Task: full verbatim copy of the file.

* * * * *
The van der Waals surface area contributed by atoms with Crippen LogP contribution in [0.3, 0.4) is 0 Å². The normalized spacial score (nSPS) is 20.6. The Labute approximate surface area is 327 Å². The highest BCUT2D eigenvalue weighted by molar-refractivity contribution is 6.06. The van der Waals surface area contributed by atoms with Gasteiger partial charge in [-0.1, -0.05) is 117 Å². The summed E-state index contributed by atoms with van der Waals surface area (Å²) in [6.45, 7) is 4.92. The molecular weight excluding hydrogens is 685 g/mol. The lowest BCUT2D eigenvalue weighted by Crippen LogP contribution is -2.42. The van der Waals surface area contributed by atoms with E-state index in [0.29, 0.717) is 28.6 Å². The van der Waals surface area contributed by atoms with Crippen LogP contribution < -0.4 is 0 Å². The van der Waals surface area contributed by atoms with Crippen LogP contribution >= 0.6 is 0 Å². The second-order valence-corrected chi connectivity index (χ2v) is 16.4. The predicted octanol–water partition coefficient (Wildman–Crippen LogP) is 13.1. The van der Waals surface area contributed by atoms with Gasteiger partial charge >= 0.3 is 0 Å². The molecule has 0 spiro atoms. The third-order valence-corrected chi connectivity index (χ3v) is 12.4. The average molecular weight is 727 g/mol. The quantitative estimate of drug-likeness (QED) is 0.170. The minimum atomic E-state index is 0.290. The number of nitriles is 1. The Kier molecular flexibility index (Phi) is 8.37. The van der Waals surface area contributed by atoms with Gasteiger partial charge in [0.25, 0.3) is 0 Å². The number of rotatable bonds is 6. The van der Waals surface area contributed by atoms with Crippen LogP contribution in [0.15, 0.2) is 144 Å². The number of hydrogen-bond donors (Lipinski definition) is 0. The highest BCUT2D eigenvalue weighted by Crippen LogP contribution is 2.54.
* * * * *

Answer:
The van der Waals surface area contributed by atoms with Crippen LogP contribution in [0.3, 0.4) is 0 Å². The normalized spacial score (nSPS) is 20.6. The Labute approximate surface area is 327 Å². The highest BCUT2D eigenvalue weighted by molar-refractivity contribution is 6.06. The van der Waals surface area contributed by atoms with Gasteiger partial charge in [-0.1, -0.05) is 117 Å². The summed E-state index contributed by atoms with van der Waals surface area (Å²) in [6.45, 7) is 4.92. The molecular weight excluding hydrogens is 685 g/mol. The lowest BCUT2D eigenvalue weighted by Crippen LogP contribution is -2.42. The van der Waals surface area contributed by atoms with E-state index in [0.29, 0.717) is 28.6 Å². The van der Waals surface area contributed by atoms with Crippen LogP contribution < -0.4 is 0 Å². The van der Waals surface area contributed by atoms with Crippen LogP contribution >= 0.6 is 0 Å². The second-order valence-corrected chi connectivity index (χ2v) is 16.4. The predicted octanol–water partition coefficient (Wildman–Crippen LogP) is 13.1. The van der Waals surface area contributed by atoms with Gasteiger partial charge >= 0.3 is 0 Å². The molecule has 0 spiro atoms. The third-order valence-corrected chi connectivity index (χ3v) is 12.4. The average molecular weight is 727 g/mol. The quantitative estimate of drug-likeness (QED) is 0.170. The minimum atomic E-state index is 0.290. The number of nitriles is 1. The Kier molecular flexibility index (Phi) is 8.37. The van der Waals surface area contributed by atoms with Gasteiger partial charge in [0.25, 0.3) is 0 Å². The number of rotatable bonds is 6. The van der Waals surface area contributed by atoms with Crippen LogP contribution in [0.15, 0.2) is 144 Å². The number of hydrogen-bond donors (Lipinski definition) is 0. The highest BCUT2D eigenvalue weighted by Crippen LogP contribution is 2.54.